4) CSNChicago.com: Name the top three Olympic moments youve personally covered that you will fondly remember years from now?
Hersh: Number One is what I did during the Opening Ceremony of the 1984 Winter Games in Sarajevo -- particularly because of the horror that would befall that city a few years later.
In 1984 -- before cell phones, before Internet -- Sarajevo was a very exotic, remote place. It will be remembered as the last Olympics held in a place there was a true sense of uniqueness in a world becoming more and more homogenized.
In my mind's eye, I try to see the Sarajevo of Feb. 8, 1984, when a light snow was falling in the ancient marketplace downtown, a place where cultures and centuries blended into a harmonious flow. The opening ceremonies were underway across town, and I chose to spend those hours wandering the snowy stillness of the souk.
The snowflakes flickered in the streetlights, and TV sets flickered through the windows of every shop in the market. Time blurred, centuries running together in what seemed a harmonious flow. Sarajevo, then known only as the unfortunate locale where an Archduke's assassination touched off World War I, was suddenly the cynosure of the world's eyes for much happier reasons.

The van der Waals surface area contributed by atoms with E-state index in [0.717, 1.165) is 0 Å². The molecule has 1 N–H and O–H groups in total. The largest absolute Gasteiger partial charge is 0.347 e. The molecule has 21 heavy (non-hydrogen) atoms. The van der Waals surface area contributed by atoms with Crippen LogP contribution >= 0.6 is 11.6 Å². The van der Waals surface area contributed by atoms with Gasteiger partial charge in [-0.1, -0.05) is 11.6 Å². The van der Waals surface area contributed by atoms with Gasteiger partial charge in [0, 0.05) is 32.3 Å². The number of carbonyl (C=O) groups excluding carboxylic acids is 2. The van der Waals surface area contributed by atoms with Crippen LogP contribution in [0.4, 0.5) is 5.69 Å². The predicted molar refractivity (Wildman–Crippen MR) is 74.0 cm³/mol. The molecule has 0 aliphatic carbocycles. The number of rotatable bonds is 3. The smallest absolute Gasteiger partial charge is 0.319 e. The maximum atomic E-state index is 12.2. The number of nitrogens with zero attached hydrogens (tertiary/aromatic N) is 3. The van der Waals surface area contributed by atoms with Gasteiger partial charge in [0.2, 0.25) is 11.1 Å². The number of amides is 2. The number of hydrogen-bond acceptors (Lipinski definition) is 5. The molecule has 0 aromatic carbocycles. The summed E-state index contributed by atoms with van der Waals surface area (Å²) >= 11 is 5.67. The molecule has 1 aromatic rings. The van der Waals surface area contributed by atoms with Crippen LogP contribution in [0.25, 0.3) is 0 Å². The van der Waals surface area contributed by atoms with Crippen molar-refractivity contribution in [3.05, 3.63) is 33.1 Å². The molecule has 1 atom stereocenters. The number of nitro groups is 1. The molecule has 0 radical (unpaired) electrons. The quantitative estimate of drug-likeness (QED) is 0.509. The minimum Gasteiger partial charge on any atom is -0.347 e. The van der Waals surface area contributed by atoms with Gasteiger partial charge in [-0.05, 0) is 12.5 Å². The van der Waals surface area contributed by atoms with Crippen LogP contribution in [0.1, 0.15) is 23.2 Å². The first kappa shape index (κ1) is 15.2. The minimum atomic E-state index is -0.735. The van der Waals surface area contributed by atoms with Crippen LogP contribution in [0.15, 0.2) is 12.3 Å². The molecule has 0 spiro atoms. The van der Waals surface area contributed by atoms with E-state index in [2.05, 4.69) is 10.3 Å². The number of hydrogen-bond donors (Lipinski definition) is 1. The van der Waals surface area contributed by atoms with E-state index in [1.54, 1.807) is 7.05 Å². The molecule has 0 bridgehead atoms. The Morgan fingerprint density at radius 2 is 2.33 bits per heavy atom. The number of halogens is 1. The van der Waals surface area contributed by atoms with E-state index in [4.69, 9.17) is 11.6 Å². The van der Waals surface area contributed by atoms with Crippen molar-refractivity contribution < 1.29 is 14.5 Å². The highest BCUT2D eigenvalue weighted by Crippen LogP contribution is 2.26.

The transcendent image was of a city at peace with itself and the world that had come to visit for the next 15 days. Each of us would leave with a story or several about the kindness of a new Sarajevan friend-the person going in an opposite direction who turned to pick up someone waiting for a bus that was very late, the woman in the pizza parlor who joked that the picture of ice cream on her shop window was "communist propaganda," the stranger who hugged you during the awards ceremony for alpine skier Jure Franko, Yugoslavia's lone Olympic medalist in 1984.